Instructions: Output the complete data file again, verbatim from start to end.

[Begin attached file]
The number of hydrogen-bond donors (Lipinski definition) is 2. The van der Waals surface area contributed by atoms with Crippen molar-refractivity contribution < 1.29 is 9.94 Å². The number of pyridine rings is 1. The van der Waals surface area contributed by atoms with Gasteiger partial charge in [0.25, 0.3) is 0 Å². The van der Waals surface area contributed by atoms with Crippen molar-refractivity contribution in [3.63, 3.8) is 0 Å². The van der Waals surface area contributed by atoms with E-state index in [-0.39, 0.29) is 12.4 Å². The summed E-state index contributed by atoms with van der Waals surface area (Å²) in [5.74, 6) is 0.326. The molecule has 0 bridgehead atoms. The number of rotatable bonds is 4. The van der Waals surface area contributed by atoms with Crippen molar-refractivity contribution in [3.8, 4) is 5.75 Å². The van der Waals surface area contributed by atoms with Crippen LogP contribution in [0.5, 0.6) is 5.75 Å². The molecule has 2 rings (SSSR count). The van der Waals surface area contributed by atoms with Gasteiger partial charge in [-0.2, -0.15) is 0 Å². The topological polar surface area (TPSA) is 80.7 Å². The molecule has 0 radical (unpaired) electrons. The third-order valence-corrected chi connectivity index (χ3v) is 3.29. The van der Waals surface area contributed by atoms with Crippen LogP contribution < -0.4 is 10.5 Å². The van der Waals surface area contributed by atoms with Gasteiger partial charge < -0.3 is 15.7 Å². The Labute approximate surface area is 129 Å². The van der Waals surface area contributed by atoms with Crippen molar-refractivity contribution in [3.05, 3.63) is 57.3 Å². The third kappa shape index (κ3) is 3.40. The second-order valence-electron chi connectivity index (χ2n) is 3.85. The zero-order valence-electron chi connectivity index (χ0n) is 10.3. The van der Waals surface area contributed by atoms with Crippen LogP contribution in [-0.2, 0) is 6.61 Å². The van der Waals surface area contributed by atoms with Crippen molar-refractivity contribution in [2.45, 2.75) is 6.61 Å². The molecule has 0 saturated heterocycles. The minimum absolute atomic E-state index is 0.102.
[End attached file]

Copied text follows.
The number of hydrogen-bond donors (Lipinski definition) is 2. The van der Waals surface area contributed by atoms with Crippen molar-refractivity contribution < 1.29 is 9.94 Å². The number of pyridine rings is 1. The van der Waals surface area contributed by atoms with Gasteiger partial charge in [0.25, 0.3) is 0 Å². The van der Waals surface area contributed by atoms with Crippen molar-refractivity contribution in [3.63, 3.8) is 0 Å². The van der Waals surface area contributed by atoms with E-state index in [-0.39, 0.29) is 12.4 Å². The summed E-state index contributed by atoms with van der Waals surface area (Å²) in [5.74, 6) is 0.326. The molecule has 0 bridgehead atoms. The number of rotatable bonds is 4. The van der Waals surface area contributed by atoms with Crippen molar-refractivity contribution in [3.8, 4) is 5.75 Å². The van der Waals surface area contributed by atoms with Crippen LogP contribution in [0.5, 0.6) is 5.75 Å². The molecule has 2 rings (SSSR count). The van der Waals surface area contributed by atoms with Gasteiger partial charge in [-0.2, -0.15) is 0 Å². The topological polar surface area (TPSA) is 80.7 Å². The molecule has 0 radical (unpaired) electrons. The third-order valence-corrected chi connectivity index (χ3v) is 3.29. The van der Waals surface area contributed by atoms with Crippen LogP contribution < -0.4 is 10.5 Å². The van der Waals surface area contributed by atoms with Gasteiger partial charge < -0.3 is 15.7 Å². The Labute approximate surface area is 129 Å². The van der Waals surface area contributed by atoms with Crippen molar-refractivity contribution in [3.05, 3.63) is 57.3 Å². The third kappa shape index (κ3) is 3.40. The second-order valence-electron chi connectivity index (χ2n) is 3.85. The zero-order valence-electron chi connectivity index (χ0n) is 10.3. The van der Waals surface area contributed by atoms with Crippen LogP contribution in [-0.2, 0) is 6.61 Å². The van der Waals surface area contributed by atoms with Crippen molar-refractivity contribution in [2.45, 2.75) is 6.61 Å². The molecule has 0 saturated heterocycles. The minimum absolute atomic E-state index is 0.102.